1. Calw :

Calw is situated in the northern part of the Black Forest. One can enjoy the countryside and the calm and cozy environment to the fullest. The town’s market square with its sparkling fountains, is surrounded by 18th century half-timber houses. It is an ideal spot for relaxing or picnicking. One can also visit the Hermann Hesse Museum which provides with the information about the life of Hermann Hesse in personal belongings, photographs, manuscripts, and other documents.


  1. The Augustinermuseum, Freiburg

The Augustinermuseum is built in the former monastery of Augustinian Hermits. It is a bright and lively place filled with the artistic work and historical treasures of the Black Forest and upper Rhine regions. The building was brilliantly constructed by architect Christoph Mäckler in such a way that collections are displayed in well – lighted galleries which enable the visitors to view from different angles. The collections include the works from the Middle Ages through Baroque period, along with 19th-century paintings. Medieval wood sculptures, panel paintings, and original stone figures and stained glass windows from the Munster are the main attractions.


  1. Lake Titisee

Lake Titisee is situated in the southern region of the Black Forest. Its shore has a beautiful blend of forests and lodgings and is very popular for its resorts. Tourists flock in here to swim, windsurf, and sail in good weather. Occasionally, in the winter, the lake freezes enough to allow for ice skating. There are beautiful areas for lakeside strolls throughout the year, including a 5 mile trail around the lake that leads up the Hochfirst Mountain. Lake Titisee is definitely gifted with abundance of natural beauty as it is surrounded by tall pine forests and the mountains.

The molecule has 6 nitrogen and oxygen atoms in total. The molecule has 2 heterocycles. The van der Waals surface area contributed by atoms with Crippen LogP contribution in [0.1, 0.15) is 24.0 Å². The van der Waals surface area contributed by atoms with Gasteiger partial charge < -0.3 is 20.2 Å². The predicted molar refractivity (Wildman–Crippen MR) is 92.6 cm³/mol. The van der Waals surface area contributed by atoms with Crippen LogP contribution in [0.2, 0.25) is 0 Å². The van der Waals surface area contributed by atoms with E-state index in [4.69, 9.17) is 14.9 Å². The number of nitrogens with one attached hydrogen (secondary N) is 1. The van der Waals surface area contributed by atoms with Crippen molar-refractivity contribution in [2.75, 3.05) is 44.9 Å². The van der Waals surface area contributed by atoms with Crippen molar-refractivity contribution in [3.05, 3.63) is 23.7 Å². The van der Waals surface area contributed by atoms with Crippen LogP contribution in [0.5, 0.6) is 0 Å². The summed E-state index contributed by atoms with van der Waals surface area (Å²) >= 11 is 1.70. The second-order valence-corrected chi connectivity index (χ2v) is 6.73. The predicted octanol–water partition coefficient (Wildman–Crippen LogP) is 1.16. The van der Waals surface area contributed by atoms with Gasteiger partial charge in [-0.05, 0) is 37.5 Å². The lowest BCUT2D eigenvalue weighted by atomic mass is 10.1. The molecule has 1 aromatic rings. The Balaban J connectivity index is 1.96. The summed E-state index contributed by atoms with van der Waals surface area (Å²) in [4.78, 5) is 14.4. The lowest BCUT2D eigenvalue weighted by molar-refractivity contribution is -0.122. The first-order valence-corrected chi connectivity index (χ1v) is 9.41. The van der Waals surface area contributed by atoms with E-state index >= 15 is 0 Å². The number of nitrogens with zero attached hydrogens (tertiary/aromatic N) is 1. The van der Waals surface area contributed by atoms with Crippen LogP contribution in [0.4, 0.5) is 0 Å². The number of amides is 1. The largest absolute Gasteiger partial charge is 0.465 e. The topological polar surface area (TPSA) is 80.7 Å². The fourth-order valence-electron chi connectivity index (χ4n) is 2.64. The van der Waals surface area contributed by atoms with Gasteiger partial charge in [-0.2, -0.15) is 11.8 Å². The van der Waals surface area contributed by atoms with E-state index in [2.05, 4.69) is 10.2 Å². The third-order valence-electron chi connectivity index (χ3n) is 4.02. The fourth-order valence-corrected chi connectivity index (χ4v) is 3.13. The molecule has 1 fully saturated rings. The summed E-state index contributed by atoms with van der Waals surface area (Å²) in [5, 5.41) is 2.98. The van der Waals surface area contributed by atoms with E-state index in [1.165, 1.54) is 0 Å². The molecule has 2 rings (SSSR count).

1. Heidelberg

Heidelberg is an old town situated on the river Neckar and symbolizes German romanticism. The University of Heidelberg, which is the country’s oldest unive1rsity is located here. This town is filled with magnificent cityscapes and has a dominant historic atmosphere. One can find a red colored castle, located on the northern slope of the Königstuhl mountain, which was destroyed and rebuilt over several hundred years back. So, this place has a beautiful blend of Gothic and Renaissance styles. One can have a view of the historic stone bridge built in 1780s.


  1. Baiersbronn

The little town of Baiersbronn is made up of the nine scenic villages. It is well known for its fine dining because of its three local restaurants which have been awarded Michelin starsHotel Traube Tonbach, Restaurant Bareiss and Restaurant Schlossberg.

It is a destination for the Monastery of All Saints – Kloster Allerheiligen which now remains ruined due to the catastrophes of fire. It has been destroyed repeatedly by fires since its founding in 1192 – first one in 1470, second one in 1555 and finally by lightning in 1804. This has rendered the Monastery with a haunted look for the visitors. Southwest of Baiersbronn, a wooded path leads to the 60-meter Sankenbach Waterfalls.


  1. Badische Weinstrasse

Badische Weinstrasse translates to ‘Badische Wine Road’, and the 99-mile (160-kilometer) route is located in the foothills of the Black Forest. The Weinstrasse was created in 1954 to wander through the wine-growing areas of the Black Forest and end up in Weil am Rhein, near the Swiss border. Travelers can drive from Baden-Baden to Freiburg along this alternative route, and instead of dull motorway sights they will pass by historic castle ruins and peaceful vineyards.